From February through to April, my vegetable garden is at its peak: each week brings another tidal wave of fruit and vegetables through the back door and into the kitchen. The years of weeding, nurturing, staking, mulching, seed selecting and composting have paid off. Our vegetable garden is now nine years old and I often think it has a life of its own. Things pop up of their own accord, though I do have a small hand in this, allowing the prime specimens to go to seed. Time means nothing once I cross the threshold of the vegetable garden gate: it’s another world, another time zone, a spiritual place. I often enter with the simple intention of gathering a posey of parsley, then am overcome by something intangible. It is la terra del tempo perso, the land of lost time, but that time is definitely not wasted. The crops and the earth itself have ways of communicating their needs, more so in these challenging years of drought and changing climate.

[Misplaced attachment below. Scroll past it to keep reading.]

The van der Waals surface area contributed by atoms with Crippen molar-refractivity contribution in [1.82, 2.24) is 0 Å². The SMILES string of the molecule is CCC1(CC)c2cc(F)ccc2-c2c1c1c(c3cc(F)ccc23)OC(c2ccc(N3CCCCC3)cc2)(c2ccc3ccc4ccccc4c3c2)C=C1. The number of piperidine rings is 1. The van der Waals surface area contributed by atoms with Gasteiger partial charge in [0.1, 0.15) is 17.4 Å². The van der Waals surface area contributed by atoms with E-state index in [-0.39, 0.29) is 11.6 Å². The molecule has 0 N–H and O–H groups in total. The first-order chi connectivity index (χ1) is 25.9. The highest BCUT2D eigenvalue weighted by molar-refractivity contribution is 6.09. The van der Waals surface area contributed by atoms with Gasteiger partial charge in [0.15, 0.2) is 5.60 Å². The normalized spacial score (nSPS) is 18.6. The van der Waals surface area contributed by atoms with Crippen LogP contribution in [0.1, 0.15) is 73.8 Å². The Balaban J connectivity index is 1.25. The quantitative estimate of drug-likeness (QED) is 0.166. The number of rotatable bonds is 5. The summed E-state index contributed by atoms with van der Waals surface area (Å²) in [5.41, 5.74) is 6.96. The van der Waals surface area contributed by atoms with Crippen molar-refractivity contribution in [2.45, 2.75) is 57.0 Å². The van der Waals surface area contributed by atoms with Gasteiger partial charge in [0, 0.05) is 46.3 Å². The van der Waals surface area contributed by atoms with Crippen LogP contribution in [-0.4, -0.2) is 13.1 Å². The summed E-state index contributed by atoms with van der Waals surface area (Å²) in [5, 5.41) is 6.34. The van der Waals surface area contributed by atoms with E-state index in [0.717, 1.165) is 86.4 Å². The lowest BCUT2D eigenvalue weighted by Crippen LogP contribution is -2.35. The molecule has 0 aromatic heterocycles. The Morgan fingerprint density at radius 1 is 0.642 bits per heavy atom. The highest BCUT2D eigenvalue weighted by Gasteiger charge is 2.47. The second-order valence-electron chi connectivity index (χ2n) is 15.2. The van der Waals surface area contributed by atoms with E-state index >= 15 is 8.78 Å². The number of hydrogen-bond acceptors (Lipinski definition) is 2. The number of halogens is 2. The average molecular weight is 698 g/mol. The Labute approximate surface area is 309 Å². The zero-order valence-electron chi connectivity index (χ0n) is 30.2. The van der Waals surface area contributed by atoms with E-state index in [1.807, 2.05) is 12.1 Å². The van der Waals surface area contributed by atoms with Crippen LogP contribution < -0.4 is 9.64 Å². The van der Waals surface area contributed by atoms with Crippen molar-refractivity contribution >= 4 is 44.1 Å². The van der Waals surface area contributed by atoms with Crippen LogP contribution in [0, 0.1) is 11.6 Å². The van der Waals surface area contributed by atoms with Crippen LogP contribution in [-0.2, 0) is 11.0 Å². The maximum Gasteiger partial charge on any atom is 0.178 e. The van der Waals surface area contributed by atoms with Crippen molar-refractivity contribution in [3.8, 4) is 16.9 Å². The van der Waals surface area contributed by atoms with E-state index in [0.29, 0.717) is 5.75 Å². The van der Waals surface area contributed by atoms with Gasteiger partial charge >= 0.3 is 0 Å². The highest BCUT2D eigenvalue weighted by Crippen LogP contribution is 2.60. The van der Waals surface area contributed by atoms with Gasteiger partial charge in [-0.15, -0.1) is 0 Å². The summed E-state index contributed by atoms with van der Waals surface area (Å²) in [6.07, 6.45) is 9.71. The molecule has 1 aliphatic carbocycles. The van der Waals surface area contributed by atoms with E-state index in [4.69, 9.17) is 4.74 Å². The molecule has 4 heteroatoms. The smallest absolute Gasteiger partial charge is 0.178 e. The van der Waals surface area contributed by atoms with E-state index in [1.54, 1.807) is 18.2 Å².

Sometimes I look at a bed of struggling vegetable plants and I know that by adding a few shovels of well-rotted compost, the plants will thrive within a day or two. Compost is garden gold, especially here in the Shire of Nillumbik, the ‘land of shallow earth’ in indigenous language. I have 5 large bins in various stages of decomposition. The connection between compost and the kitchen is an important one. It is up there with the other daily kitchen tasks of recycling all waste that we generate through our consumption-plastic, glass, aluminium and paper- except that food waste has a much simpler solution. In my kitchen, a tall bucket lives inside a pull- out drawer under the sink. Anything that my chooks don’t fancy goes straight into the compost bin. This includes vegetable peelings and food scraps, fish bones, fruit skins, egg shells, newspaper wrapping, cooking oil, paper towels, tea leaves and spent coffee. Other paper products are added such as dockets and plain envelopes, non inked cardboard containers, and other plain paper packaging. It is one of the most important practices in my kitchen and is an ingrained, lifelong habit. I would feel incredibly guilty if I didn’t use this important resource: it would be akin to throwing away good food or wasting money. And my beloved vegetable garden wouldn’t thrive. Composting is an aerobic process that reduces or prevents the release of methane during the breakdown of organic matter so long as it’s done correctly. To not compost contributes to global warming, not to mention the costly exercise of councils having to take away waste that is a such a valuable resource to the home gardener.